Yeast – In alternative health there’s a lot of talk about overgrowth of yeast due to ingestion of antibiotics and our sugar rich diets helping yeast to thrive and causing a whole slew of symptoms (including acne and eczema). Bacteria would generally keep it in check, but if you’ve been taking antibiotics for months or years for acne, or just off and on for various conditions, there might be a bit of an imbalance. My doctor reassured me that as soon as you get off the antibiotics, those good bacteria will come back. But I’m not convinced. I recently read a book, The Truth About Food, which did some amateur experimenting with probiotics (those good bacteria that are all the rage, for example, in yogurts to improve digestion, but also useful for other things, like checking yeast growth, depending on the specific type of bacteria) and prebiotics (foods and food products that promote the expansion of already existing colonies of bacteria within the body). What they found was that probiotic foods and pills aren’t particularly useful at increasing the levels of the bacteria in the body, probably because most of the bacteria don’t survive the trip through the acidic stomach. Prebiotics, on the other hand, had a much greater impact. You can search prebiotic foods for a list, but basically, you need to eat a pretty healthy diet of fruits and vegetables and fiber to get a lot of prebiotic foods in, not chips and crackers and things that are highly processed. Basically, when my doctor told me that the bacteria would bounce back after antibiotic use ceased, I couldn’t help but think how the modern highly processed, sugar-filled (promotes yeast growth), nutrient poor diet delayed this process. Obviously, if you think yeast might be a problem for you, you also have to avoid foods that contain yeast, and for women, birth control pills might be causing problems too. But also,

Acidic and Alkaline Food – There is also some alternative health information out there that talks about maintaining a balance of acidic and alkaline foods in the diet for good health and yeast control.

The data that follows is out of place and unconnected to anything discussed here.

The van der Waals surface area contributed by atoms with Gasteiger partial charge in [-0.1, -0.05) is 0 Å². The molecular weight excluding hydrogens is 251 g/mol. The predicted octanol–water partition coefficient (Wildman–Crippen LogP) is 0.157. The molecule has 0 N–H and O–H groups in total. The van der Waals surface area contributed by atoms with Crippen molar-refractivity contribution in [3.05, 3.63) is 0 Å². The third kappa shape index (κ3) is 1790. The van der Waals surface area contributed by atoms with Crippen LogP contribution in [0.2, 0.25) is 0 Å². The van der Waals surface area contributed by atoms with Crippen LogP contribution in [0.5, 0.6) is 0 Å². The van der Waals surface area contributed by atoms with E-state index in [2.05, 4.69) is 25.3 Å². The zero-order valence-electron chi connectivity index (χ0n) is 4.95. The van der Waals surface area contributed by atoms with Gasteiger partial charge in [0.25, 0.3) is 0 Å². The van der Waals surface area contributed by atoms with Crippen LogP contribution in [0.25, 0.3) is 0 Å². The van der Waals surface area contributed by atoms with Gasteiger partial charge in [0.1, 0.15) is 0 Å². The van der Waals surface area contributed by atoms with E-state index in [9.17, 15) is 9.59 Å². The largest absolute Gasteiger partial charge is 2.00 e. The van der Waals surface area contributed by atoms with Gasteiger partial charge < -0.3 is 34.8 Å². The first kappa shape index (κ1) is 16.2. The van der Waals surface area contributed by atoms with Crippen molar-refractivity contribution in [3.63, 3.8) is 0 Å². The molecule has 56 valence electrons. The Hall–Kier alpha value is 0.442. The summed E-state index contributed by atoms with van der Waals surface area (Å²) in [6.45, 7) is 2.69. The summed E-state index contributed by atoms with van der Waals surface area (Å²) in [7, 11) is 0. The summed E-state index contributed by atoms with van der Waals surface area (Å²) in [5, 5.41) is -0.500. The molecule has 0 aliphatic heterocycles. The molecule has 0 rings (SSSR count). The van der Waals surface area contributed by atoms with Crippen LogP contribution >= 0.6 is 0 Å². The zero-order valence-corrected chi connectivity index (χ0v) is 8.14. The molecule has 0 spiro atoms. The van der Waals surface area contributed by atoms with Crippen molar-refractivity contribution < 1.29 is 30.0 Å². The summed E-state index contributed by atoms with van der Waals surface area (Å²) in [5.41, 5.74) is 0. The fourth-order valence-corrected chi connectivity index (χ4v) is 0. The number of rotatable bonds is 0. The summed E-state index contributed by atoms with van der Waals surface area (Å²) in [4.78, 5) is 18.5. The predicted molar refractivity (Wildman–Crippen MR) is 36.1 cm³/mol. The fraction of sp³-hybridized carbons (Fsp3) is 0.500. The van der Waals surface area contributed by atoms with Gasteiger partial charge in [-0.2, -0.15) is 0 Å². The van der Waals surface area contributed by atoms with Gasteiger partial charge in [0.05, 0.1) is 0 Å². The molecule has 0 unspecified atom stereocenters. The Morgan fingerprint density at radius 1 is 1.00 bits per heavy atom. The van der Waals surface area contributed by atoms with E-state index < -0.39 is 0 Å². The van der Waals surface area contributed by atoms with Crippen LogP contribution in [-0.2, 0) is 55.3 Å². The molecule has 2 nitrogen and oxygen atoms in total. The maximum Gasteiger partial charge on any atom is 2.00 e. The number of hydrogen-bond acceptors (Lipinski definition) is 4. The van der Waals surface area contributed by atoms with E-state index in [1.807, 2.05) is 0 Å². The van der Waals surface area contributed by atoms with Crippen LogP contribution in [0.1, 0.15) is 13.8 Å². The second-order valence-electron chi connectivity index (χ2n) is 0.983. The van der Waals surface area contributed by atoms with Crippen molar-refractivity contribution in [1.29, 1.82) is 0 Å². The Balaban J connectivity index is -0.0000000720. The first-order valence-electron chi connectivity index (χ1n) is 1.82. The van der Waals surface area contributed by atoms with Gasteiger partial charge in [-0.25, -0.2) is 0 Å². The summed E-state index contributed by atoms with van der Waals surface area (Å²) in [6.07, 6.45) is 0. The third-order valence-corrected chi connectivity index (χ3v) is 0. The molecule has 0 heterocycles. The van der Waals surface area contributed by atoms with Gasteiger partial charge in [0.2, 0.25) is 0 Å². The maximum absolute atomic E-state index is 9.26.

Exercise and Circulation
So diet is important to maintain proper function throughout the body. But there’s one other problem. If a person’s circulation is poor, the blood is not able to, simply put, carry the good stuff to the body’s cells and the bad stuff away as well as it would if the circulation was better. Two points started me thinking in this direction. First, I always wondered why acne seems to occur on the face, neck, back and chest, areas above the heart. Second, at one point in my life I had really clear skin, bookended by periods of steady acne (and I’m not sure how important this section is for eczema, but it makes sense that it would also improve things, as long as sweat and heat isn’t causing irritation). So I wondered why. At first I thought it was diet, because where I was living there wasn’t a lot of processed foods and I was eating more produce, but I’d improved my diet and continued to have problems. At this point I already knew that eating well didn’t necessarily mean the body would get the full payoff unless circulation was good. I realized I’d been doing a lot of exercise and yoga during my clear skin period. And then I thought to myself: Could it be as simple as all those inversions, increased blood flow to the face during these sessions resulting in clear skin day to day? I Googled around a bit, and I’ve found some people claiming that yoga cured all their ills, even preventing wrinkles and grey hair. I don’t know about that, but I do wonder if just doing a few prolonged forward bend poses a few times a day might increase blood flow just enough to restore proper function and prevent acne. Cardiovascular exercise (as simple as walking or as vigorous as running for a few minutes) will also improve circulation and crank up the body’s function and speed up the release of “toxins” through sweat, likely leading to an improvement in skin’s appearance.


To sum up, if you’re at your wit’s end on how to get clear skin or get rid of eczema, improve your diet and look for food allergies or triggers (keeping a food diary recording food intake and physical reactions – complete with photos of skin’s changing appearance, if you’re really keen – will help figure out what might be the problem, or just asking your doctor to do allergy or intolerance testing) and improve circulation through cardio exercise and yoga or forward bends. If you want to isolate which behaviors are having the impact, make sure you don’t do it all at once. i.e. Do yoga, but don’t make an abnormal effort to eat healthy, or eat healthy, but don’t do yoga. Or only do cardio exercise and eat the same and forget yoga and forward bends. I would give everything at least a couple of weeks of trial before forming an opinion.